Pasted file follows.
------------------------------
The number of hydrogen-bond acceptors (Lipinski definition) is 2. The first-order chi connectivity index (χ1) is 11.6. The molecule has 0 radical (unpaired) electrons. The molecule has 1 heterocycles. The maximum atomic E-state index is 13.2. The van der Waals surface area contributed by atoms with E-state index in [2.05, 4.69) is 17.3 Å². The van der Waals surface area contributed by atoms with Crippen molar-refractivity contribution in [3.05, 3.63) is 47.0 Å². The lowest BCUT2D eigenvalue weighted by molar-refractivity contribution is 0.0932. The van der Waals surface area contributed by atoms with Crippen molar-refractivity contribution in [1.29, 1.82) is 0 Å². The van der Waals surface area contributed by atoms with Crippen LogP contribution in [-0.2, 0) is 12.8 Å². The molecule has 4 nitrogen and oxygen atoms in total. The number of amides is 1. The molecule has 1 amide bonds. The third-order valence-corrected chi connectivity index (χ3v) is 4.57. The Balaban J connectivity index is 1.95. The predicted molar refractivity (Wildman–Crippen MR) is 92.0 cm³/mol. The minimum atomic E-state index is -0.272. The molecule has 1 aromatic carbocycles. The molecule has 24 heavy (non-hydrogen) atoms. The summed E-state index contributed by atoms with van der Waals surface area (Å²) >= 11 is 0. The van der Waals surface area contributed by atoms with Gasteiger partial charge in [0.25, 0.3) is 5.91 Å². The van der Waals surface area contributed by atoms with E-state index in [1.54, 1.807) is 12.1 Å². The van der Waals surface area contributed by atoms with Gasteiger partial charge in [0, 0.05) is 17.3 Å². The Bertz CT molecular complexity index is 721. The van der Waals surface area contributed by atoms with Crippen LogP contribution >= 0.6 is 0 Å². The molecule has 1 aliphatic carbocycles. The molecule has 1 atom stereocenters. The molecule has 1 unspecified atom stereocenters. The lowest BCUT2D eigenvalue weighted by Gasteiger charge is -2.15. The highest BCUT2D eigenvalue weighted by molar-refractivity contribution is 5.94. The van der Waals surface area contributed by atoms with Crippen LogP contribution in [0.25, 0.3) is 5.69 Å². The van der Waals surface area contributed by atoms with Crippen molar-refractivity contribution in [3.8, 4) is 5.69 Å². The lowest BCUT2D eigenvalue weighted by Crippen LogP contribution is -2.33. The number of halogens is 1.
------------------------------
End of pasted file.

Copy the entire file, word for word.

The number of hydrogen-bond acceptors (Lipinski definition) is 2. The first-order chi connectivity index (χ1) is 11.6. The molecule has 0 radical (unpaired) electrons. The molecule has 1 heterocycles. The maximum atomic E-state index is 13.2. The van der Waals surface area contributed by atoms with E-state index in [2.05, 4.69) is 17.3 Å². The van der Waals surface area contributed by atoms with Crippen molar-refractivity contribution in [3.05, 3.63) is 47.0 Å². The lowest BCUT2D eigenvalue weighted by molar-refractivity contribution is 0.0932. The van der Waals surface area contributed by atoms with Crippen molar-refractivity contribution in [1.29, 1.82) is 0 Å². The van der Waals surface area contributed by atoms with Crippen LogP contribution in [-0.2, 0) is 12.8 Å². The molecule has 4 nitrogen and oxygen atoms in total. The number of amides is 1. The molecule has 1 amide bonds. The third-order valence-corrected chi connectivity index (χ3v) is 4.57. The Balaban J connectivity index is 1.95. The predicted molar refractivity (Wildman–Crippen MR) is 92.0 cm³/mol. The minimum atomic E-state index is -0.272. The molecule has 1 aromatic carbocycles. The molecule has 24 heavy (non-hydrogen) atoms. The summed E-state index contributed by atoms with van der Waals surface area (Å²) >= 11 is 0. The van der Waals surface area contributed by atoms with Gasteiger partial charge in [0.25, 0.3) is 5.91 Å². The van der Waals surface area contributed by atoms with E-state index in [1.54, 1.807) is 12.1 Å². The van der Waals surface area contributed by atoms with Gasteiger partial charge in [0, 0.05) is 17.3 Å². The Bertz CT molecular complexity index is 721. The van der Waals surface area contributed by atoms with Crippen LogP contribution >= 0.6 is 0 Å². The molecule has 1 aliphatic carbocycles. The molecule has 1 atom stereocenters. The molecule has 1 unspecified atom stereocenters. The lowest BCUT2D eigenvalue weighted by Gasteiger charge is -2.15. The highest BCUT2D eigenvalue weighted by molar-refractivity contribution is 5.94. The van der Waals surface area contributed by atoms with Crippen LogP contribution in [0.25, 0.3) is 5.69 Å². The van der Waals surface area contributed by atoms with Crippen molar-refractivity contribution in [3.8, 4) is 5.69 Å². The lowest BCUT2D eigenvalue weighted by Crippen LogP contribution is -2.33. The number of halogens is 1.